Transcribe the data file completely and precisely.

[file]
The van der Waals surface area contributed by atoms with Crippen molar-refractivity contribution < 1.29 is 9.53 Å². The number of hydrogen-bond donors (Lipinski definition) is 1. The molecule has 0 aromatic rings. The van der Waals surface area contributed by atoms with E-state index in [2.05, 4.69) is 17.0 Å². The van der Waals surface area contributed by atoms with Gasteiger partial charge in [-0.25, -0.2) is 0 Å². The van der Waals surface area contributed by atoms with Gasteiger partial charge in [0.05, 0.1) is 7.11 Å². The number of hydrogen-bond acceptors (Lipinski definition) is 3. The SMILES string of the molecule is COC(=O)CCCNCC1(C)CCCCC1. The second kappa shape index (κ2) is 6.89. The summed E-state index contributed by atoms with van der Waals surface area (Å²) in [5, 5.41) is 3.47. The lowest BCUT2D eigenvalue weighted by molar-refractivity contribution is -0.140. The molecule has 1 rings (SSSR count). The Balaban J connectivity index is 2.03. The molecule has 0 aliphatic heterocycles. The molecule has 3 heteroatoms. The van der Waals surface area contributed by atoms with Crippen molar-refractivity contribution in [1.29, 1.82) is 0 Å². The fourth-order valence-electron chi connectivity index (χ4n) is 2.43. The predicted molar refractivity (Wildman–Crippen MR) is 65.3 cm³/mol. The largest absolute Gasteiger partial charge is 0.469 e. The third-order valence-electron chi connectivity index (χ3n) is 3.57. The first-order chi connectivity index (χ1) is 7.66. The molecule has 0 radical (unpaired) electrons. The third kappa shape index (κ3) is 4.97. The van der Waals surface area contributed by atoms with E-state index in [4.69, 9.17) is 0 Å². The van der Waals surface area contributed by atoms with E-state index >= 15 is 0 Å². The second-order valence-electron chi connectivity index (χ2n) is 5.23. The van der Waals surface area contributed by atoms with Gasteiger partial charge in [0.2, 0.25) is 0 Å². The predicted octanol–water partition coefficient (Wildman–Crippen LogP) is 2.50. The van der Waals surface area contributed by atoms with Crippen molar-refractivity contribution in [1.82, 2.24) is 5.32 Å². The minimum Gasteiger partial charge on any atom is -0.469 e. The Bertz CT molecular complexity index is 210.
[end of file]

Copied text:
The van der Waals surface area contributed by atoms with Crippen molar-refractivity contribution < 1.29 is 9.53 Å². The number of hydrogen-bond donors (Lipinski definition) is 1. The molecule has 0 aromatic rings. The van der Waals surface area contributed by atoms with E-state index in [2.05, 4.69) is 17.0 Å². The van der Waals surface area contributed by atoms with Gasteiger partial charge in [-0.25, -0.2) is 0 Å². The van der Waals surface area contributed by atoms with Gasteiger partial charge in [0.05, 0.1) is 7.11 Å². The number of hydrogen-bond acceptors (Lipinski definition) is 3. The SMILES string of the molecule is COC(=O)CCCNCC1(C)CCCCC1. The second kappa shape index (κ2) is 6.89. The summed E-state index contributed by atoms with van der Waals surface area (Å²) in [5, 5.41) is 3.47. The lowest BCUT2D eigenvalue weighted by molar-refractivity contribution is -0.140. The molecule has 1 rings (SSSR count). The Balaban J connectivity index is 2.03. The molecule has 0 aliphatic heterocycles. The molecule has 3 heteroatoms. The van der Waals surface area contributed by atoms with Crippen molar-refractivity contribution in [1.29, 1.82) is 0 Å². The fourth-order valence-electron chi connectivity index (χ4n) is 2.43. The predicted molar refractivity (Wildman–Crippen MR) is 65.3 cm³/mol. The largest absolute Gasteiger partial charge is 0.469 e. The third-order valence-electron chi connectivity index (χ3n) is 3.57. The first-order chi connectivity index (χ1) is 7.66. The molecule has 0 radical (unpaired) electrons. The third kappa shape index (κ3) is 4.97. The van der Waals surface area contributed by atoms with E-state index in [4.69, 9.17) is 0 Å². The van der Waals surface area contributed by atoms with E-state index >= 15 is 0 Å². The second-order valence-electron chi connectivity index (χ2n) is 5.23. The van der Waals surface area contributed by atoms with Gasteiger partial charge in [0.2, 0.25) is 0 Å². The predicted octanol–water partition coefficient (Wildman–Crippen LogP) is 2.50. The van der Waals surface area contributed by atoms with Crippen molar-refractivity contribution in [1.82, 2.24) is 5.32 Å². The minimum Gasteiger partial charge on any atom is -0.469 e. The Bertz CT molecular complexity index is 210.